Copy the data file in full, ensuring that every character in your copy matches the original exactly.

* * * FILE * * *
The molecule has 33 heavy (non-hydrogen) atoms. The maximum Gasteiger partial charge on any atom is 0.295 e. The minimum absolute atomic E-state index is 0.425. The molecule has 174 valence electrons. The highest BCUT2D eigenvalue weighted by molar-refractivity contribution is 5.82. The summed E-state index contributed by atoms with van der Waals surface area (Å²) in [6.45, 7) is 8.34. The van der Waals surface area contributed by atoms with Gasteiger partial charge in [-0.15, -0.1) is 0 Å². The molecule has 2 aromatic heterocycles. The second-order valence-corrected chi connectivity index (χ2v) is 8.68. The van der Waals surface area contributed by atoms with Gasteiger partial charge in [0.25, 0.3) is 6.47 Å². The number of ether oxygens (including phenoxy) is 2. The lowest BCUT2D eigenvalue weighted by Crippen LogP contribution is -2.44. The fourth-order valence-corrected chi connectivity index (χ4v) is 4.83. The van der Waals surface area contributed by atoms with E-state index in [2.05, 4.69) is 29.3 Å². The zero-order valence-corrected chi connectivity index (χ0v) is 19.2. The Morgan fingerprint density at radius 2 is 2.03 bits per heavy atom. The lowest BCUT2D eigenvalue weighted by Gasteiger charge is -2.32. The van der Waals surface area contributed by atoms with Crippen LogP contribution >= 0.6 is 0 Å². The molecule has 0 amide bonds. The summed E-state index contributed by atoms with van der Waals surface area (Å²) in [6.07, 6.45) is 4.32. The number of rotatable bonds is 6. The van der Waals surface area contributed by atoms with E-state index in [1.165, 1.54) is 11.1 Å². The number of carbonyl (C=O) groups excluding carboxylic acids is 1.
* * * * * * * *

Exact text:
The molecule has 33 heavy (non-hydrogen) atoms. The maximum Gasteiger partial charge on any atom is 0.295 e. The minimum absolute atomic E-state index is 0.425. The molecule has 174 valence electrons. The highest BCUT2D eigenvalue weighted by molar-refractivity contribution is 5.82. The summed E-state index contributed by atoms with van der Waals surface area (Å²) in [6.45, 7) is 8.34. The van der Waals surface area contributed by atoms with Gasteiger partial charge in [-0.15, -0.1) is 0 Å². The molecule has 2 aromatic heterocycles. The second-order valence-corrected chi connectivity index (χ2v) is 8.68. The van der Waals surface area contributed by atoms with Gasteiger partial charge in [0.25, 0.3) is 6.47 Å². The number of ether oxygens (including phenoxy) is 2. The lowest BCUT2D eigenvalue weighted by Crippen LogP contribution is -2.44. The fourth-order valence-corrected chi connectivity index (χ4v) is 4.83. The van der Waals surface area contributed by atoms with E-state index in [2.05, 4.69) is 29.3 Å². The zero-order valence-corrected chi connectivity index (χ0v) is 19.2. The Morgan fingerprint density at radius 2 is 2.03 bits per heavy atom. The lowest BCUT2D eigenvalue weighted by Gasteiger charge is -2.32. The van der Waals surface area contributed by atoms with Crippen LogP contribution >= 0.6 is 0 Å². The molecule has 0 amide bonds. The summed E-state index contributed by atoms with van der Waals surface area (Å²) in [6.07, 6.45) is 4.32. The number of rotatable bonds is 6. The van der Waals surface area contributed by atoms with E-state index in [1.165, 1.54) is 11.1 Å². The number of carbonyl (C=O) groups excluding carboxylic acids is 1.